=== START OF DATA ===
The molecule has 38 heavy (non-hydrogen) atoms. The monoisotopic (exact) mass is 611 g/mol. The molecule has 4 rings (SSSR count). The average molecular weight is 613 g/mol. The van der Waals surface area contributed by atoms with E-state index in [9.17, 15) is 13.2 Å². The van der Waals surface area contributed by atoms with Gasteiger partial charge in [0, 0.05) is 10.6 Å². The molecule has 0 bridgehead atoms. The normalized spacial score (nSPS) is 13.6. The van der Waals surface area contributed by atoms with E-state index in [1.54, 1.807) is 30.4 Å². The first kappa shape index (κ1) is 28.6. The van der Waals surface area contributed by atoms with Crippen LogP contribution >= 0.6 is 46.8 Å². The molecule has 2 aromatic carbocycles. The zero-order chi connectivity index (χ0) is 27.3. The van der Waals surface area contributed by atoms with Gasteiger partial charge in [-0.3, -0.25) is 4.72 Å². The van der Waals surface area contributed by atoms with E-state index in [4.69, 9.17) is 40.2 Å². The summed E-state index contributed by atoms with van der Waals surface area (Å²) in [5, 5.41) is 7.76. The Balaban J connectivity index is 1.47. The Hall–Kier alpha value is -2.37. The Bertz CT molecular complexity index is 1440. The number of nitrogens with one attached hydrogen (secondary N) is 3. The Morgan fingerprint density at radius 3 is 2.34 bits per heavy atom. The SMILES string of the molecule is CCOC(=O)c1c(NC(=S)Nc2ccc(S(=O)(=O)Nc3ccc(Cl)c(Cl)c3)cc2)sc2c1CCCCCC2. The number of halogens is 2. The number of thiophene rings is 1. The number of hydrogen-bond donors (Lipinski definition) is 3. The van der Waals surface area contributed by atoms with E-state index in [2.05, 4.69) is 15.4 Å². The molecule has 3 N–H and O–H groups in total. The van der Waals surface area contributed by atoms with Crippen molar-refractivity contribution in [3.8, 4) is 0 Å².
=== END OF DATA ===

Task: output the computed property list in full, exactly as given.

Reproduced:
The molecule has 38 heavy (non-hydrogen) atoms. The monoisotopic (exact) mass is 611 g/mol. The molecule has 4 rings (SSSR count). The average molecular weight is 613 g/mol. The van der Waals surface area contributed by atoms with E-state index in [9.17, 15) is 13.2 Å². The van der Waals surface area contributed by atoms with Gasteiger partial charge in [0, 0.05) is 10.6 Å². The molecule has 0 bridgehead atoms. The normalized spacial score (nSPS) is 13.6. The van der Waals surface area contributed by atoms with E-state index in [1.54, 1.807) is 30.4 Å². The first kappa shape index (κ1) is 28.6. The van der Waals surface area contributed by atoms with Crippen LogP contribution >= 0.6 is 46.8 Å². The molecule has 2 aromatic carbocycles. The zero-order chi connectivity index (χ0) is 27.3. The van der Waals surface area contributed by atoms with Gasteiger partial charge in [-0.3, -0.25) is 4.72 Å². The van der Waals surface area contributed by atoms with E-state index in [4.69, 9.17) is 40.2 Å². The summed E-state index contributed by atoms with van der Waals surface area (Å²) in [5, 5.41) is 7.76. The Balaban J connectivity index is 1.47. The Hall–Kier alpha value is -2.37. The Bertz CT molecular complexity index is 1440. The number of nitrogens with one attached hydrogen (secondary N) is 3. The Morgan fingerprint density at radius 3 is 2.34 bits per heavy atom. The SMILES string of the molecule is CCOC(=O)c1c(NC(=S)Nc2ccc(S(=O)(=O)Nc3ccc(Cl)c(Cl)c3)cc2)sc2c1CCCCCC2. The number of halogens is 2. The number of thiophene rings is 1. The number of hydrogen-bond donors (Lipinski definition) is 3. The van der Waals surface area contributed by atoms with E-state index in [2.05, 4.69) is 15.4 Å². The molecule has 3 N–H and O–H groups in total. The van der Waals surface area contributed by atoms with Crippen molar-refractivity contribution in [3.8, 4) is 0 Å².